“Made in U.S.A.,” like several other Godard films of the period, is painted in dazzling primary colors; Karina’s dresses are often color-coordinated with the gaudy-gorgeous backdrops. Godard’s fondness for slapstick is on display in many scenes as well, though his dry staging doesn’t translate well for some viewers. The violence in the film is highly stylized, modeled more on comic books (an inspiration for many New Wave filmmakers) than on film conventions, stopping just shy of on-screen “BAP!” and “POW!” titles. It’s a stylistic choice, to be sure, and it works wonderfully but it’s also a nod to the film’s limited budget and compact shooting schedule. Roger Corman would have been proud.
With its web of references that can’t fully be understood by anyone other than the man who made them, “Made in U.S.A.” is an infuriating, indulgent and magnificent example of Godard’s mid-60s work. Shot just before “2 or 3 Things I Know About Her,” it represents not just (another) farewell to Karina, but the beginning of his farewell to commercial cinema. In 1967, Godard’s “Weekend” ended with a big “fuck you” to consumer audiences (emphasis on the consume) and announced his disappearance into the world of fully radicalized cinema that characterized much of his work of the late '60s and '70s.
The film is presented in its original 2.35:1 aspect ratio. This is another fantastic transfer by Criterion, digitally restored from the original 35mm camera negative. Colors are bright (as they must be for this film) and pop right off the screen.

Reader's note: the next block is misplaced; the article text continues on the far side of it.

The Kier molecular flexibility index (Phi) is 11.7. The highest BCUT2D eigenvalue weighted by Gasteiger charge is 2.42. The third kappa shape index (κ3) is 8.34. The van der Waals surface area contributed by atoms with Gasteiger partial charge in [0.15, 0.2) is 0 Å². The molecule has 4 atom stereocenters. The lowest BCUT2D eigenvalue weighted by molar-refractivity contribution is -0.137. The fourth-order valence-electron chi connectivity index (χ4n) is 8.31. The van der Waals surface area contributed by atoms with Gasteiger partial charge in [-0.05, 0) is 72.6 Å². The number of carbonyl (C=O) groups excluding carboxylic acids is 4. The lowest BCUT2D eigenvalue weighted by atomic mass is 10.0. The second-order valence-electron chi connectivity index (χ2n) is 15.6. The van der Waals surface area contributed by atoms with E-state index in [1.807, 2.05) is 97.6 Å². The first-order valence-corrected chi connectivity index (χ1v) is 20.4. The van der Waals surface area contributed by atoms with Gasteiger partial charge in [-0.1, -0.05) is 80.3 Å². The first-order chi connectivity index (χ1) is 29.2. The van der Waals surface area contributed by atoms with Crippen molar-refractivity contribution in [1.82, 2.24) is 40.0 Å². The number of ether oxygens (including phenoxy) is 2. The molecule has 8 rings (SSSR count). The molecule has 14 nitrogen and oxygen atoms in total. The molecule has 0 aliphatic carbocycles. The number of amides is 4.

The DVD is presented in Dolby Digital Mono. The soundtrack has been cleaned up as well as usual for Criterion. Optional English subtitles support the French audio.
A very welcome addition is a “Concordance” (17 min.) that explains many of the reference points in the movie, from film to personal to political. This feature is written by Lenny Borger and narrated by Dan Stewart.
“On the Cusp” invites Godard biographers Colin McCabe and Richard Brody to place the film in the context of Godard’s career, and their discussion of the film’s transitional role in his oeuvre is vastly more detailed than mine.
There are also two interviews: Anna Karina from 2002 (10 min.) and László Szabó (6 min.) Szabó plays Paul Widmark in the film, and appeared in several other works with Godard.
The insert booklet features an essay by J. Hoberman of “Village Voice.”
Just as “Made in U.S.A.” is a transitional film that paves the road for Godard’s retreat from commercial cinema, seen from today’s vantage point, it also feels like one of the earliest precursors of his monumental “Histoire(s) du cinema” project (late 80s-1990s), a rapid-fire free associative audiovisual battery of mostly unidentified film references that challenges viewers to keep up or perhaps just surrender to the clash of sound and image. It may be best to do the same with “Made in U.S.A.” Its whirligig visuals and its discordant soundtrack may distance you from the narrative, but they pull you in with their sheer virtuosity. A tough nut to crack, but well worth the effort.